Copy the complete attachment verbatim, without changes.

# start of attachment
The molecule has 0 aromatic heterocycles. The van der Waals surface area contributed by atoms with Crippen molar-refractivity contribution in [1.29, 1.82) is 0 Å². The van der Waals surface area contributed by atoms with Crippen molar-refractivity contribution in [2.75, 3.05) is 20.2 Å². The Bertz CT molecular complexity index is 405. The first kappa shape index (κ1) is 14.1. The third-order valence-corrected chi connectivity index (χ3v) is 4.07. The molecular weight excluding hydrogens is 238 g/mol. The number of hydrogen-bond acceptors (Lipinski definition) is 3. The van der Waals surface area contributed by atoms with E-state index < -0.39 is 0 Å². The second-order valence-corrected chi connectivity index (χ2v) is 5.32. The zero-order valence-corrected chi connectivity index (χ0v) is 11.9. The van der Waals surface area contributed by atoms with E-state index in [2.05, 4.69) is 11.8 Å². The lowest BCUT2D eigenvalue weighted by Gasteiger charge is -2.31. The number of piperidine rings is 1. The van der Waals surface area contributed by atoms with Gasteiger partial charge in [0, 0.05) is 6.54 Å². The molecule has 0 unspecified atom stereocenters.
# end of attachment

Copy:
The molecule has 0 aromatic heterocycles. The van der Waals surface area contributed by atoms with Crippen molar-refractivity contribution in [1.29, 1.82) is 0 Å². The van der Waals surface area contributed by atoms with Crippen molar-refractivity contribution in [2.75, 3.05) is 20.2 Å². The Bertz CT molecular complexity index is 405. The first kappa shape index (κ1) is 14.1. The third-order valence-corrected chi connectivity index (χ3v) is 4.07. The molecular weight excluding hydrogens is 238 g/mol. The number of hydrogen-bond acceptors (Lipinski definition) is 3. The van der Waals surface area contributed by atoms with E-state index < -0.39 is 0 Å². The second-order valence-corrected chi connectivity index (χ2v) is 5.32. The zero-order valence-corrected chi connectivity index (χ0v) is 11.9. The van der Waals surface area contributed by atoms with E-state index in [2.05, 4.69) is 11.8 Å². The lowest BCUT2D eigenvalue weighted by Gasteiger charge is -2.31. The number of piperidine rings is 1. The van der Waals surface area contributed by atoms with Gasteiger partial charge in [0, 0.05) is 6.54 Å². The molecule has 0 unspecified atom stereocenters.